There are two versions of this wonderful movie - the 1936 b/w version with William Powell and Carole Lombard and the 1957 version with David Niven and June Allyson. I love both. I can't even tell you how many times I've seen both of them. It's a lot.
The stories are slightly different, but essentially both are about a man, Godfrey, found living as a bum, who is rescued by a wealthy socialite. She is one of the two daughters of a screwball family and Godfrey becomes their butler. Did I mention it's a screwball comedy? It is. The nice daughter who saves Godfrey falls for him and makes his life a little uncomfortable, the other daughter is a vindictive wretch who tries to make his life a misery. The other fun characters include the housekeeper who also has a crush on Godfrey, the dingbat mother, her talentless protege, and the beleaguered father who has to deal with the insanity.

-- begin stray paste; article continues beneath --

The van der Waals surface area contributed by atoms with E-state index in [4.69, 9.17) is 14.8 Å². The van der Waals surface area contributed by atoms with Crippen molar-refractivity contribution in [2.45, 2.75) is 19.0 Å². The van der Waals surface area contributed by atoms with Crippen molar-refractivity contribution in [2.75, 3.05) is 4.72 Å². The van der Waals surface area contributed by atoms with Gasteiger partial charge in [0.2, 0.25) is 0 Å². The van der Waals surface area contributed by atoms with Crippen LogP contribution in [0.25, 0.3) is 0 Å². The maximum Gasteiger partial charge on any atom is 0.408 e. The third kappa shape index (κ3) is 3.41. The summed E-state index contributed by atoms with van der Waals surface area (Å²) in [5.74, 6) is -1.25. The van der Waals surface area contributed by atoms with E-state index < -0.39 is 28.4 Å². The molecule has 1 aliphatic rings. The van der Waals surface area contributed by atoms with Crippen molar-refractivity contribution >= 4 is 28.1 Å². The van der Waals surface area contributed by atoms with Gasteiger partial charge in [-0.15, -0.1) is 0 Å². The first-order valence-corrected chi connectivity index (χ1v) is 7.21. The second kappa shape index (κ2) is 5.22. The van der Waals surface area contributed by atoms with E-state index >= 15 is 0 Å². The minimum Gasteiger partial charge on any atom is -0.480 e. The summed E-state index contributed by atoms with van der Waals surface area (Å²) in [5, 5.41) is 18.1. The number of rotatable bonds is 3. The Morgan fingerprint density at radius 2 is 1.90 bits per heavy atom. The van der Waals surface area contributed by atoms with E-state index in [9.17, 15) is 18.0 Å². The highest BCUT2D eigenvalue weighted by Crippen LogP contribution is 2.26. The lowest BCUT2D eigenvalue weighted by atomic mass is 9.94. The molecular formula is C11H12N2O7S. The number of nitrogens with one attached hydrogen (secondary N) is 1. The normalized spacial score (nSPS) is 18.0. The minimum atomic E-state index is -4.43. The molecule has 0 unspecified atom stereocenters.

The thing with both of them is that they are both wonderful (did I already say that?). They are both funny, both different enough to make both worth watching, and have sweet messages. Like you never know where you might find love, that people can change, that you shouldn't take people for granted, and other stuff like that. They are really funny if you like screwball comedies and their silly humor. I do. I love old classic comedies. I love all the actors who star in these two great films. So, if this is your thing, or you just want to watch a movie with a nice story and good acting that has no violence, sex, swearing or special effects, then here ya go.
SPOILER ALERT!! I'm about to tell you the ending. So, stop here if you don't want a general idea of how they end. You probably know anyway, but still...
We eventually find out Godfrey is actually from a wealthy family, but hiding out from his status and past. And at the end, Godfrey embraces who he is and his love for our rescuing heroine.